The United States Supreme Court has consistently rejected claims that laws that treat Indians as a distinct class violate equal protection.  Washington v. Confederated Bands and Tribes of the Yakima Indian Nation, 439 US 463;  99 SCt 740;  58 LEd2d 740 (1979);  Delaware Tribal Business Committee v. Weeks, 430 US 73;  97 SCt 911;  51 LEd2d 173 (1977);  United States v. Antelope, 430 US 641;  97 SCt 1395, 51 LEd2d 701 (1977);  Fisher v. District Court, 424 US 382;  96 SCt 943;  47 LEd2d 106 (1976);  Morton v. Mancari, 417 US *76 535;  94 SCt 2474;  41 LEd2d 290 (1974).   Traditional equal protection analysis cannot be applied.

In Morton v. Mancari, supra, the court stated:

"Literally every piece of legislation dealing with Indian tribes and reservations, and certainly all legislation dealing with the BIA, single out for special treatment a constituency of tribal Indians living on or near reservations.   If these laws, derived from historical relationships and explicitly designed to help only Indians, were deemed invidious racial discrimination, an entire Title of the United States Code (25 USC) would be effectively erased and the solemn commitment of the Government toward the Indians would be jeopardized."  417 US at 552;  94 SCt at 2483-2484.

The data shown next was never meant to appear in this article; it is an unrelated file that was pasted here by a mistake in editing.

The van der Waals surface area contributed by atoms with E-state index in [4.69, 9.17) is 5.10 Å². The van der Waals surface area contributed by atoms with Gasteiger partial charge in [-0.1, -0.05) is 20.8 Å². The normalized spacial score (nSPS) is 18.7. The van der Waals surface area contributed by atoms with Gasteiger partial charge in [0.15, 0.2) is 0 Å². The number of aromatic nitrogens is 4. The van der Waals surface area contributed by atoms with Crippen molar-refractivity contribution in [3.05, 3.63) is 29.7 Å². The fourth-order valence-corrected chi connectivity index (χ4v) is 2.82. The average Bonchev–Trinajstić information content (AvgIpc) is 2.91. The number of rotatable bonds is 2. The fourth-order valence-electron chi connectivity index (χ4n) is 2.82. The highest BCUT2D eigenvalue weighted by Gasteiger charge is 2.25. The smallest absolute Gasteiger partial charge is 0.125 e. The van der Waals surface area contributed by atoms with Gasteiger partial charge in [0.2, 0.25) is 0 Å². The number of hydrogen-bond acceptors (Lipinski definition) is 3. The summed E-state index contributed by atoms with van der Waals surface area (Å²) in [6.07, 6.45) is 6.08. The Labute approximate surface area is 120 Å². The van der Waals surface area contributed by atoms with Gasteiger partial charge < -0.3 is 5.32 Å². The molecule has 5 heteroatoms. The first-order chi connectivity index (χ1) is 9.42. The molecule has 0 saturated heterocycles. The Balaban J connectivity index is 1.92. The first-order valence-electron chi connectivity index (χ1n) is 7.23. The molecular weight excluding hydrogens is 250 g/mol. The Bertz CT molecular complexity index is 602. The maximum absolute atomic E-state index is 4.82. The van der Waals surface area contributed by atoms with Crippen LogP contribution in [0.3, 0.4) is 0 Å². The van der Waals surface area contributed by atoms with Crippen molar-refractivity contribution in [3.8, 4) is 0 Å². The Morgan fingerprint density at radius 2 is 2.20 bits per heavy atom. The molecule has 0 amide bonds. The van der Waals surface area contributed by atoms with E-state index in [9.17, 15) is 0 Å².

... The goal of the ICWA is to protect Indian families against disruption, pursuant to a Congressional finding that an alarmingly high percentage of Indian families are broken up by unwarranted removal of Indian children from them and that "there is no resource that is more vital to the continued existence and integrity of Indian tribes than their children...." 25 USC 1901(3), (4).

Applying the rational relationship test for constitutionality of federal laws regarding Indians set forth in Morton v. Mancari, 417 U.S. 535, 94 S.Ct. 2474, the Angus court concluded that the protection of the integrity of American Indian families is a permissible goal rationally tied to the fulfillment of Congress' unique guardianship obligation toward Indians. Angus, supra, 60 Or.App. p. 555-556, 655 P.2d 208.   We agree and, thus, find no denial of Ms. Firlet's equal protection rights.